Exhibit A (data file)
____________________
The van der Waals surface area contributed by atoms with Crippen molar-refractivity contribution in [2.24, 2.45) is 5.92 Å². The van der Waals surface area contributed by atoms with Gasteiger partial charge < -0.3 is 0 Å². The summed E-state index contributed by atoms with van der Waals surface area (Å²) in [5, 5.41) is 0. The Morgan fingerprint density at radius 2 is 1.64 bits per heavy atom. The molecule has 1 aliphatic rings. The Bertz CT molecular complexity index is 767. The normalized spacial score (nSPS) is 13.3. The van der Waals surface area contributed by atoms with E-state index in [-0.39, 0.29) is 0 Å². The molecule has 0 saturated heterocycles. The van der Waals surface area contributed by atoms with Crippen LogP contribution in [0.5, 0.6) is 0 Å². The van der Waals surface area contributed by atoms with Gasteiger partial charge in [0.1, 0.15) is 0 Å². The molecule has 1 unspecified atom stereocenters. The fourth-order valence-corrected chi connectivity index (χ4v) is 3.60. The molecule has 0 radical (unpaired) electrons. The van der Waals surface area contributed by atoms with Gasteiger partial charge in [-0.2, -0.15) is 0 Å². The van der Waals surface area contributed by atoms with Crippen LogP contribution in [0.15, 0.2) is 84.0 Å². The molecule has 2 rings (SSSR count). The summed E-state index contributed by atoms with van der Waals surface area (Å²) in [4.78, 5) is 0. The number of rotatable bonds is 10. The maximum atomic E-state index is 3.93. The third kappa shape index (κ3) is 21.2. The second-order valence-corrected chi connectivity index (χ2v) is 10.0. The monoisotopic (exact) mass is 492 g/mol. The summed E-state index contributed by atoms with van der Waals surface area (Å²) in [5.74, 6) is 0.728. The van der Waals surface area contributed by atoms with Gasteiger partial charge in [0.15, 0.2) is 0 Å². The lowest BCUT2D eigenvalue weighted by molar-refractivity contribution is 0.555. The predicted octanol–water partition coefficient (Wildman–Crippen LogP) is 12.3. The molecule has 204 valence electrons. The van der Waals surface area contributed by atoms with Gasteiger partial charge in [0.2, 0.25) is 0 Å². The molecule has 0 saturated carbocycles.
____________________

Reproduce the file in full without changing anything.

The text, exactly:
The van der Waals surface area contributed by atoms with Crippen molar-refractivity contribution in [2.24, 2.45) is 5.92 Å². The van der Waals surface area contributed by atoms with Gasteiger partial charge < -0.3 is 0 Å². The summed E-state index contributed by atoms with van der Waals surface area (Å²) in [5, 5.41) is 0. The Morgan fingerprint density at radius 2 is 1.64 bits per heavy atom. The molecule has 1 aliphatic rings. The Bertz CT molecular complexity index is 767. The normalized spacial score (nSPS) is 13.3. The van der Waals surface area contributed by atoms with E-state index in [-0.39, 0.29) is 0 Å². The molecule has 0 saturated heterocycles. The van der Waals surface area contributed by atoms with Crippen LogP contribution in [0.5, 0.6) is 0 Å². The van der Waals surface area contributed by atoms with Gasteiger partial charge in [0.1, 0.15) is 0 Å². The molecule has 1 unspecified atom stereocenters. The fourth-order valence-corrected chi connectivity index (χ4v) is 3.60. The molecule has 0 radical (unpaired) electrons. The van der Waals surface area contributed by atoms with Gasteiger partial charge in [-0.2, -0.15) is 0 Å². The van der Waals surface area contributed by atoms with Crippen LogP contribution in [0.15, 0.2) is 84.0 Å². The molecule has 2 rings (SSSR count). The summed E-state index contributed by atoms with van der Waals surface area (Å²) in [4.78, 5) is 0. The number of rotatable bonds is 10. The maximum atomic E-state index is 3.93. The third kappa shape index (κ3) is 21.2. The second-order valence-corrected chi connectivity index (χ2v) is 10.0. The monoisotopic (exact) mass is 492 g/mol. The summed E-state index contributed by atoms with van der Waals surface area (Å²) in [5.74, 6) is 0.728. The van der Waals surface area contributed by atoms with Gasteiger partial charge in [0.15, 0.2) is 0 Å². The lowest BCUT2D eigenvalue weighted by molar-refractivity contribution is 0.555. The predicted octanol–water partition coefficient (Wildman–Crippen LogP) is 12.3. The molecule has 204 valence electrons. The van der Waals surface area contributed by atoms with Gasteiger partial charge in [0.2, 0.25) is 0 Å². The molecule has 0 saturated carbocycles.